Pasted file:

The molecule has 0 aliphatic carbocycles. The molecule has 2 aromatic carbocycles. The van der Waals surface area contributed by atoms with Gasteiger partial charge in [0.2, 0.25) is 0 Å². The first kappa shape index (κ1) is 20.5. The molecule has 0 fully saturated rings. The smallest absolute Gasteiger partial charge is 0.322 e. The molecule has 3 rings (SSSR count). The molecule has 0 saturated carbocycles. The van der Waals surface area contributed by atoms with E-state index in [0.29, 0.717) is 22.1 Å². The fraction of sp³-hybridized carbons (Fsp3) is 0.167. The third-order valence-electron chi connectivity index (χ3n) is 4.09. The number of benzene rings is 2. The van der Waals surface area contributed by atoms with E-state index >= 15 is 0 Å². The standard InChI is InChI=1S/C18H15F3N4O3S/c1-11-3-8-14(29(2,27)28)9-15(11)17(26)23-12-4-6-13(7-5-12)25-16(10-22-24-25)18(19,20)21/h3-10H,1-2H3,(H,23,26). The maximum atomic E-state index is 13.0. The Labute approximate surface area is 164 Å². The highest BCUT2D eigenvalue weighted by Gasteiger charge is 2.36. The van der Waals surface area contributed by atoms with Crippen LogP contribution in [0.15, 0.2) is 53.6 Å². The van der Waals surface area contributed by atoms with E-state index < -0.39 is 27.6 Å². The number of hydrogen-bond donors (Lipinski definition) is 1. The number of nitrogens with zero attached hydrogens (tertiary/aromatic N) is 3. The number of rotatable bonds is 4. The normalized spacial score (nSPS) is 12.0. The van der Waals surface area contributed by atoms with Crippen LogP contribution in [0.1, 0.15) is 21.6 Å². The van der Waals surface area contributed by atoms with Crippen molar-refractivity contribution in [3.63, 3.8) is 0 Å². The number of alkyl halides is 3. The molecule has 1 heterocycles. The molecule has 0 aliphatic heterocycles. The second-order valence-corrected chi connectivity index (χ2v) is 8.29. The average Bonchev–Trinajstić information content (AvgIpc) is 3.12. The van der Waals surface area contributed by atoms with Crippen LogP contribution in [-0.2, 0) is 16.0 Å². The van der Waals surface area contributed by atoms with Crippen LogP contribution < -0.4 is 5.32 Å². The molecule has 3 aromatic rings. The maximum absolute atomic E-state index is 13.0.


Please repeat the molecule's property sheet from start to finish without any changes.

The molecule has 0 aliphatic carbocycles. The molecule has 2 aromatic carbocycles. The van der Waals surface area contributed by atoms with Gasteiger partial charge in [0.2, 0.25) is 0 Å². The first kappa shape index (κ1) is 20.5. The molecule has 0 fully saturated rings. The smallest absolute Gasteiger partial charge is 0.322 e. The molecule has 3 rings (SSSR count). The molecule has 0 saturated carbocycles. The van der Waals surface area contributed by atoms with E-state index in [0.29, 0.717) is 22.1 Å². The fraction of sp³-hybridized carbons (Fsp3) is 0.167. The third-order valence-electron chi connectivity index (χ3n) is 4.09. The number of benzene rings is 2. The van der Waals surface area contributed by atoms with E-state index >= 15 is 0 Å². The standard InChI is InChI=1S/C18H15F3N4O3S/c1-11-3-8-14(29(2,27)28)9-15(11)17(26)23-12-4-6-13(7-5-12)25-16(10-22-24-25)18(19,20)21/h3-10H,1-2H3,(H,23,26). The maximum atomic E-state index is 13.0. The Labute approximate surface area is 164 Å². The highest BCUT2D eigenvalue weighted by Gasteiger charge is 2.36. The van der Waals surface area contributed by atoms with Crippen LogP contribution in [0.15, 0.2) is 53.6 Å². The van der Waals surface area contributed by atoms with E-state index < -0.39 is 27.6 Å². The number of hydrogen-bond donors (Lipinski definition) is 1. The number of nitrogens with zero attached hydrogens (tertiary/aromatic N) is 3. The number of rotatable bonds is 4. The normalized spacial score (nSPS) is 12.0. The van der Waals surface area contributed by atoms with Crippen LogP contribution in [0.1, 0.15) is 21.6 Å². The van der Waals surface area contributed by atoms with Crippen molar-refractivity contribution in [3.63, 3.8) is 0 Å². The number of alkyl halides is 3. The molecule has 1 heterocycles. The molecule has 0 aliphatic heterocycles. The second-order valence-corrected chi connectivity index (χ2v) is 8.29. The average Bonchev–Trinajstić information content (AvgIpc) is 3.12. The van der Waals surface area contributed by atoms with Crippen LogP contribution in [-0.2, 0) is 16.0 Å². The van der Waals surface area contributed by atoms with Crippen LogP contribution < -0.4 is 5.32 Å². The molecule has 3 aromatic rings. The maximum absolute atomic E-state index is 13.0.